73. Hasan AA, Makhlouf HA. B-lines: Transthoracic chest ultrasound signs useful in assessment of interstitial lung diseases. Ann Thorac Med. 2014;9(2):99-103. Observational-Dx 61 patients To evaluate the value of sonographic B-lines (previously called "comet tail artifacts"), which are long, vertical, well-defined, hyperechoic, dynamic lines originating from the pleural line in assessment of interstitial lung diseases (ILD) and compare them with the findings of chest high-resolution computed tomography (HRCT) and pulmonary function tests (PFTs). All patients had diffuse bilateral B-lines. The distance between each of the two adjacent B lines correlated with the severity of the disease on chest HRCT where B3 (the distance was 3 mm) correlated with ground glass opacity and B7 (the distance was 7 mm) correlated with extensive fibrosis and honey combing. Also, the distance between B-lines inversely correlated with  forced vital capacity (FVC) (r = -0.848, P < 0.001),  total lung capacity (TLC) (r = -0.664, P < 0.001), diffusion capacity for carbon monoxide (DLCO) (r = -0.817, P < 0.001) and partial arterial oxygen pressure (PaO2) (r = -0.902, P < 0.001). 3
74. Sener Cömert S, Çaglayan B, Dogan C, et al. Ultrasound in the assessment of interstitial lung diseases: Correlation with high-resolution computed tomography and lung functions. European Respiratory Journal. 2015;46(suppl 59):PA3841. Observational-Dx 34 patients; 21 controls To evaluate the value of comet tail artifacts(B-lines) in assessment of interstitial lung diseases(ILD) and investigate the correlation between B-lines and high-resolution computed tomography(HRCT) findings,pulmonary function tests(PFTs), and diffusion capacity(DLCO). 34 patients with a diagnosis of ILD and 21 controls were included with a mean age of 59.2±14.2 years.There is a significant differance in B-line scores between ILD patients and control group(p&lt;0.0001).Also the number of comet lines correlated with severity of the disease on HRCT and DLCO.A significant correlation was found between US B-line score and HRCT findings(p=0.001) and DLCO(p&lt;0.000) 3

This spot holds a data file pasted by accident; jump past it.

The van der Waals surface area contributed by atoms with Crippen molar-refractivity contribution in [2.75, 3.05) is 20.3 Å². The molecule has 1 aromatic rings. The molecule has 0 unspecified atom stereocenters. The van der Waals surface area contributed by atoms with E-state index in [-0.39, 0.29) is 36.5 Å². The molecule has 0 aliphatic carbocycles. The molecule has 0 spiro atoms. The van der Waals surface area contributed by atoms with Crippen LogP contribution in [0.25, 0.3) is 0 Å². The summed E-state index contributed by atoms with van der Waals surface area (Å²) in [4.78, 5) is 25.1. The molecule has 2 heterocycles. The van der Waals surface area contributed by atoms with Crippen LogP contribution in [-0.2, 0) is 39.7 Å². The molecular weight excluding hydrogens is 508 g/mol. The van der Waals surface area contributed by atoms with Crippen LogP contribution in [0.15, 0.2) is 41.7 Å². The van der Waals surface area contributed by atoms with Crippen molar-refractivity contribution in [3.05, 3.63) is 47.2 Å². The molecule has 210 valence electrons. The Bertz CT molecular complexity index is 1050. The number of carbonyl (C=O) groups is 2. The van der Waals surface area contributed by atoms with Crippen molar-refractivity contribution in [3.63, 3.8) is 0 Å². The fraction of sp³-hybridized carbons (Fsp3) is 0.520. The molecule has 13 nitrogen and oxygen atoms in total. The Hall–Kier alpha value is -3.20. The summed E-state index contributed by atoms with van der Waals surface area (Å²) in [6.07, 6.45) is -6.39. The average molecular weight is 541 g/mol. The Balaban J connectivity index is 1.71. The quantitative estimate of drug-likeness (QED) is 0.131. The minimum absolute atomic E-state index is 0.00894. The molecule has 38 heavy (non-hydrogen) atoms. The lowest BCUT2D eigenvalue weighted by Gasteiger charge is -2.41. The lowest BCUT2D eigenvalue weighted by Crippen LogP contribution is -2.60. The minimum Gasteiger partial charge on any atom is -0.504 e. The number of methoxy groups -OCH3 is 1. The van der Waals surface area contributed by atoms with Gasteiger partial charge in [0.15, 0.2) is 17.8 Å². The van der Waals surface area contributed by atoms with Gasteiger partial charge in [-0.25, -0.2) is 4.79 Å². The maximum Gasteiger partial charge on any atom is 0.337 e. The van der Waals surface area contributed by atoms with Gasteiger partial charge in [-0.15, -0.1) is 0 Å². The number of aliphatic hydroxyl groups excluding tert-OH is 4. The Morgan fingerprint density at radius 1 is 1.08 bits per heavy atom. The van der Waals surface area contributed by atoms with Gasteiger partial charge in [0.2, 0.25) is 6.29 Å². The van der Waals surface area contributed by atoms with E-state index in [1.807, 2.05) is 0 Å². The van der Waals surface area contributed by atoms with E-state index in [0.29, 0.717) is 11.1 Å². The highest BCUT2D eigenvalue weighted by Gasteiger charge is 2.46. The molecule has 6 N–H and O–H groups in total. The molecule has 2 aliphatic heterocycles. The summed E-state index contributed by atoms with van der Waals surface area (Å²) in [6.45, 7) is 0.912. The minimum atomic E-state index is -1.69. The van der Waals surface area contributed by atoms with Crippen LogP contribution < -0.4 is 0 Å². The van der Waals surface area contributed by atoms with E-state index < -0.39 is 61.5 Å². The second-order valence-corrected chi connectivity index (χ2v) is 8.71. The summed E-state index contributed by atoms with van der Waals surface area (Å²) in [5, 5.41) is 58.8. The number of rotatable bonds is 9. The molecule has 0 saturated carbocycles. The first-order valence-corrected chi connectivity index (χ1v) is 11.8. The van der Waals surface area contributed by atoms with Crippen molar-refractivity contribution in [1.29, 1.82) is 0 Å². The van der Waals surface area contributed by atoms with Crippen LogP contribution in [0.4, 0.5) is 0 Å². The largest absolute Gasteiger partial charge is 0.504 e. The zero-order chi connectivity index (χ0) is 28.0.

75. Gigante A, Rossi Fanelli F, Lucci S, et al. Lung ultrasound in systemic sclerosis: correlation with high-resolution computed tomography, pulmonary function tests and clinical variables of disease. Internal &#38; Emergency Medicine. 11(2):213-7, 2016 Mar. Observational-Dx 39 patients To evaluate if there is a correlation between lung ultrasound (LUS), chest high-resolution computed tomography (HRCT), pulmonary function tests findings and clinical variables of the disease. A positive correlation exists between the number of B-lines and the HRCT score (r = 0.81, p < 0.0001), conversely a negative correlation exists between the number of B-lines and diffusing capacity of the lung for carbon monoxide (DLCO) (r = -0.63, p < 0.0001). The number of B-lines increases along with the progression of the capillaroscopic damage. A statistically significant difference in the number of B-lines was found between patients with and without digital ulcers [42 (3-84) vs 16 (4-55)]. We found that the number of B-lines increased with the progression of both HRCT score and digital vascular damage. 3